“Gazan accounts were closed as they were accused of supporting terrorism," said Rashid who participated virtually in a Binance event in Ramallah last month.
"Israel reported these accounts to Binance. Thus, the platform closed these accounts to avoid any charge of supporting terrorism as it’s a global trading platform.”
On Thursday, Hamas's armed wing announced it was suspending its bitcoin raising activities.
“This comes out of concern about the safety of donors and to spare them any harm,” the group said in a statement, which also mentioned the increased barriers donors face when wanting to contribute in Bitcoin.
Source of income
He pointed out that cryptocurrency is a good way to make money in Gaza, but the vast majority of traders lose their money due to a lack of experience.
“Anyone who knows how to analyse the cryptocurrency market and trade can turn it into a source of income. The average monthly profit is three percent to four percent of the capital, but sometimes profits soar to 10 percent and even 30 percent when its value increases, as happened last month,” said Rashid.
Mohammed’s friend, Khaled, 30, started trading digital currencies in 2015, three years after graduating as a nurse.
He learned trading directly from the internet and started with $5,000.
“Working in trading is much better than working in Gaza as you can’t even make ends meet here [in Gaza]. Sometimes I lose, but I make profits on other days. Even If I lose a little bit, I still can provide my family with the basics,” said Khaled, whose capital is now worth more than $100,000.
He also had his Binance account blocked on the same day as Mohammed.
“There were 20,000 USDT in my account when Binance blocked it under the pretext of supporting terrorism," he said. "I was shocked. I was only a crypto trader who used to trade, withdraw and deposit for customers to take my commission without any military interests,” he added.
“I kept contacting Binance support without any result. After a month, they closed my account and seized my balance. They sent me an email for an Israeli security party and asked me to reach out to it to solve my problem, but I refused to avoid any security suspicions.”
He says that he was seriously affected by his loss and has changed the way he works as a result.
Now, in order to avoid being blocked again, Khaled uses different wallets and cryptocurrency trading platforms, works with exchange currency stores, and only deals with a few well-known clients.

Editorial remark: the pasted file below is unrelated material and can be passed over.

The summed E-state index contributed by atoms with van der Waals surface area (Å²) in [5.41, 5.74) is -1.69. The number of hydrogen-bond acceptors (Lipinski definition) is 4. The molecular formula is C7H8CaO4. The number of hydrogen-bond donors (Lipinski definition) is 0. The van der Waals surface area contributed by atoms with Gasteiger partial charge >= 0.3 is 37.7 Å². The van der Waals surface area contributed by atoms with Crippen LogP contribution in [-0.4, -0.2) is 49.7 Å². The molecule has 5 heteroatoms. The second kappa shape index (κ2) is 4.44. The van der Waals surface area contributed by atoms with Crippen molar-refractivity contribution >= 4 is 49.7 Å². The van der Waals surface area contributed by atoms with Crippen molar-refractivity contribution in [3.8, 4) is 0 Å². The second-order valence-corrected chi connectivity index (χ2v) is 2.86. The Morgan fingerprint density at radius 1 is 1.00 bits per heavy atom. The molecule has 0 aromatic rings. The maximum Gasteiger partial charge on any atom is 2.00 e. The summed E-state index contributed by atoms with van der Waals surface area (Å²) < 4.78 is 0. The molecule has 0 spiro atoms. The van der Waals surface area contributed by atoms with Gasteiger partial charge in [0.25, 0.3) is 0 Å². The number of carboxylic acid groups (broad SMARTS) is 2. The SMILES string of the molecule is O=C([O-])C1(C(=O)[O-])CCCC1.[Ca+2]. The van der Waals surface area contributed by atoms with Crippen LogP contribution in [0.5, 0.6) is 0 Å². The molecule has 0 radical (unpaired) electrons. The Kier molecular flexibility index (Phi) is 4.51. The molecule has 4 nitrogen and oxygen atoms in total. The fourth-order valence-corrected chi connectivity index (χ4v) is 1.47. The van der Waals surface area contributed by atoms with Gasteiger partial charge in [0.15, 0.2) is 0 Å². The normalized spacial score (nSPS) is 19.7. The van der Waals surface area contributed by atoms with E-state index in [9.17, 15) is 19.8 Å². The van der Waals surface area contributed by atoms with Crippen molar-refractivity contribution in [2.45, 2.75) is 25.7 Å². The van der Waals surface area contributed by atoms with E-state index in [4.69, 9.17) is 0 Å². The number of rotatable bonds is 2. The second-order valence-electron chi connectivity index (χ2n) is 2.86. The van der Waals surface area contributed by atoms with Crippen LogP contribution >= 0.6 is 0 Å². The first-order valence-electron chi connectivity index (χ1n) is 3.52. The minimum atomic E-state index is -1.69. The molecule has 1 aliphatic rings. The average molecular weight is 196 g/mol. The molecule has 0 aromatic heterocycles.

As for Mohammed, Binance also sent him an email and asked him to contact the Israeli army. “I made some tries but all went in vain,” he said.
'Violations against Palestinians'
Mohammed Abu Hashem, a human rights researcher, told MEE that Israel did not respond to such traders, adding that he believes confiscating any amount of money without a legal basis is a violation of the right to property.
“Israel invokes international anti-terrorism law to commit its violations against Palestinians and confiscate their money,” he said.
“It commits such violations because it knows for sure that no one holds it accountable.
"Unfortunately, the only legal resort for those youths [who have been affected] is the Israeli judiciary, which is historically known to be a tool that the Israeli authority uses against Palestinians.”
And the crackdown is not only happening in Israel.
On 27 March this year, the US Commodity Futures Trading Commission (CFTC) filed a civil enforcement action in the federal court, in Chicago, USA.
It charged the Canadian founder of Binance, Changpeng Zhao, with “willful evasion of federal law and operating an Illegal digital asset derivatives exchange”.
The 74-page case file contains various charges, one of which was “facilitating potentially illegal activities” to Hamas in 2019.
According to the file, in a discussion with a colleague, Samuel Lim, Binance’s former compliance chief explained that terrorists usually send "small sums" as "large sums constitute money laundering." His colleague replied, "[They] can barely buy an AK47 with 600 bucks."
MEE contacted Hamas many times for a comment, but the group did not respond.
Rashid and Abu Jiab expect Binance to impose more restrictions on Gaza’s cryptocurrency trading following the US CFTC's actions and believe the action could have serious consequences.
“The file may cause more challenges for Gaza’s youths trading cryptocurrency,” Abu Jiab said.
This article is available in French on Middle East Eye French edition.